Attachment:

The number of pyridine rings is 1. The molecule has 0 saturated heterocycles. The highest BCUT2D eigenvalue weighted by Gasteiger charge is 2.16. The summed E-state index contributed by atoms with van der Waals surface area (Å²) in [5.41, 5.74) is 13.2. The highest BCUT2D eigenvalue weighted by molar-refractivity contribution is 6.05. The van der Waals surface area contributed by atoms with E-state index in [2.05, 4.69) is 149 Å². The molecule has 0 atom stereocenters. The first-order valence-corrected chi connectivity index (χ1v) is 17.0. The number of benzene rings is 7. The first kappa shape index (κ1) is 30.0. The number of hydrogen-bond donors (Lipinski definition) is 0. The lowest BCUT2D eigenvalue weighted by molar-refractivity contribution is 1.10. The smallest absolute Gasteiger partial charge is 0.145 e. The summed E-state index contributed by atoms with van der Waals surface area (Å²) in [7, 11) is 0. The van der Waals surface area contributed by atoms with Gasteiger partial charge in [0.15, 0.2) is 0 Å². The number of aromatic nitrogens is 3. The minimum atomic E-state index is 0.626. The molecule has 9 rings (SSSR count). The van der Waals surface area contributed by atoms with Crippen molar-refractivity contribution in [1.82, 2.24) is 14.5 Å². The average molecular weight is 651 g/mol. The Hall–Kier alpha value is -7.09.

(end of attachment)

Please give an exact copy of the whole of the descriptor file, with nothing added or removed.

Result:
The number of pyridine rings is 1. The molecule has 0 saturated heterocycles. The highest BCUT2D eigenvalue weighted by Gasteiger charge is 2.16. The summed E-state index contributed by atoms with van der Waals surface area (Å²) in [5.41, 5.74) is 13.2. The highest BCUT2D eigenvalue weighted by molar-refractivity contribution is 6.05. The van der Waals surface area contributed by atoms with E-state index in [2.05, 4.69) is 149 Å². The molecule has 0 atom stereocenters. The first-order valence-corrected chi connectivity index (χ1v) is 17.0. The number of benzene rings is 7. The first kappa shape index (κ1) is 30.0. The number of hydrogen-bond donors (Lipinski definition) is 0. The lowest BCUT2D eigenvalue weighted by molar-refractivity contribution is 1.10. The smallest absolute Gasteiger partial charge is 0.145 e. The summed E-state index contributed by atoms with van der Waals surface area (Å²) in [7, 11) is 0. The van der Waals surface area contributed by atoms with Gasteiger partial charge in [0.15, 0.2) is 0 Å². The number of aromatic nitrogens is 3. The minimum atomic E-state index is 0.626. The molecule has 9 rings (SSSR count). The van der Waals surface area contributed by atoms with Crippen molar-refractivity contribution in [1.82, 2.24) is 14.5 Å². The average molecular weight is 651 g/mol. The Hall–Kier alpha value is -7.09.